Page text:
Unheard and Unseen: The Plight of America's Homeless Poor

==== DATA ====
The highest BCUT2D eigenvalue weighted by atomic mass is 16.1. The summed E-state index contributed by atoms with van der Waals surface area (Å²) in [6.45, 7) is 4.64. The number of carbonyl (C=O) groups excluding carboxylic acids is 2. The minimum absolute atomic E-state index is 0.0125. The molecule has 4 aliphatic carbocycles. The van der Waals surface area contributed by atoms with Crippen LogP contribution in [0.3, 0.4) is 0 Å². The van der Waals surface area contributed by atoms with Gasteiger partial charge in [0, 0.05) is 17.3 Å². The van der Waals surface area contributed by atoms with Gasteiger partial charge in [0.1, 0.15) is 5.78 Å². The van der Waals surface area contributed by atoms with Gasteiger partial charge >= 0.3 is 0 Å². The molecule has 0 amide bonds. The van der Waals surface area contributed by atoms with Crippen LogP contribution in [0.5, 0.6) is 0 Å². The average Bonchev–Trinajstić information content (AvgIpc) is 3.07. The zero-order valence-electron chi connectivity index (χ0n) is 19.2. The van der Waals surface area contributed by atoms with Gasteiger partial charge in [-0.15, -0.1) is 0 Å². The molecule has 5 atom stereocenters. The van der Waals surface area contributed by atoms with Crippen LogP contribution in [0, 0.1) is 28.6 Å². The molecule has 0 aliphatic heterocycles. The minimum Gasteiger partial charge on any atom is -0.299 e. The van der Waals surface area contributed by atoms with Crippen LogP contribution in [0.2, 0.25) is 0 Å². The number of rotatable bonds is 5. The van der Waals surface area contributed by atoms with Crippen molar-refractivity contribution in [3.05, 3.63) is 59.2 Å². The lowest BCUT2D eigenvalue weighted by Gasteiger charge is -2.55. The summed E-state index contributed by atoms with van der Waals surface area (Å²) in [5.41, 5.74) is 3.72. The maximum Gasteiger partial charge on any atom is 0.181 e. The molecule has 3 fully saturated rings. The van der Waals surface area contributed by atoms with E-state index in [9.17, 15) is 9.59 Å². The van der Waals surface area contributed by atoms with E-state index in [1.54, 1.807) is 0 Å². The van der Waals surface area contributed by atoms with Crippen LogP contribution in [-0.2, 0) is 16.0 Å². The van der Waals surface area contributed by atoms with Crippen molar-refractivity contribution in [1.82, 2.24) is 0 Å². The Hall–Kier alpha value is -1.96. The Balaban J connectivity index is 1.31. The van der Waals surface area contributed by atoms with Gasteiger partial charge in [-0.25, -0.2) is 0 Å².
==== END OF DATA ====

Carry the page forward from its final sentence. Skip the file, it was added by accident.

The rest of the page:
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With the rare exception of a special report produced by educational television channels and shown sandwiched between reruns late at night, we seldom see the faces of America's enormous homeless population. They live their street lives in decaying downtowns and slum districts, hidden from our daily commute between work and the suburbs. I live in the Los Angeles County section of Southern California. Within my one county are more than 90,000 people who have nowhere to call home. Like most of my neighbors, I never use public transportation or visit the poorer areas. Unless I make a special effort, I never see the thousands on the sidewalks. It is only when disaster strikes a poor area that the country sees the face of poverty. After Andrew in southern Florida and Katrina on the Gulf Coast of Louisiana and Mississippi, the omnipresent television cameras caught a glimpse of what it is like to be poor in America. We saw the faces of the forgotten lined up in the Superdome and had to admit that the national dream of success and a comfortable lifestyle does not extend to everyone. There are those who believe that the poor bring on their own misery. That anyone with any motivation would be able to work themselves out of the mess. Certainly there are thousands of homeless who have drifted away from the larger society because of drugs or mental illness, the have-nots who fail to qualify for the treatment and rehabilitation programs established for the more fortunate. Many thousand more are simply victims of domestic violence, illness, structural unemployment, or a series of events that devastated their former working or middle class lives. Many thousands are simply the working poor. Lacking skills and contacts, they trudge daily to minimum wage, low level positions: motel maid, security guard, custodian, waitress, or day labor. The minimum wage is a social farce for a single individual, never mind someone with children or family to support. Can Congress or the Administration explain how someone clearing less than $200 per week can feed and clothe themselves and their family and yet set aside enough money for even the cheapest apartment? Can the finest financial minds in the country calculate how to pay first and last month rent and a security deposit when there are only pennies left at the end of the week? Yet President Bush moved to suspend the 1931 Davis-Bacon Act for the rebuilding of New Orleans. Is it his theory that the poor don't deserve the protection of prevailing wages so he can use that money to protect them from terrorism? The poor and the homeless don't even think about a bomber at an airport or what's happening in the Middle East. They have more pressing concerns such as where is their next meal coming from, how can they educate their children, and where would be the safest place to spend the night. And the oil companies, with their already obscene profits, get a tax break. Where are we heading, folks?

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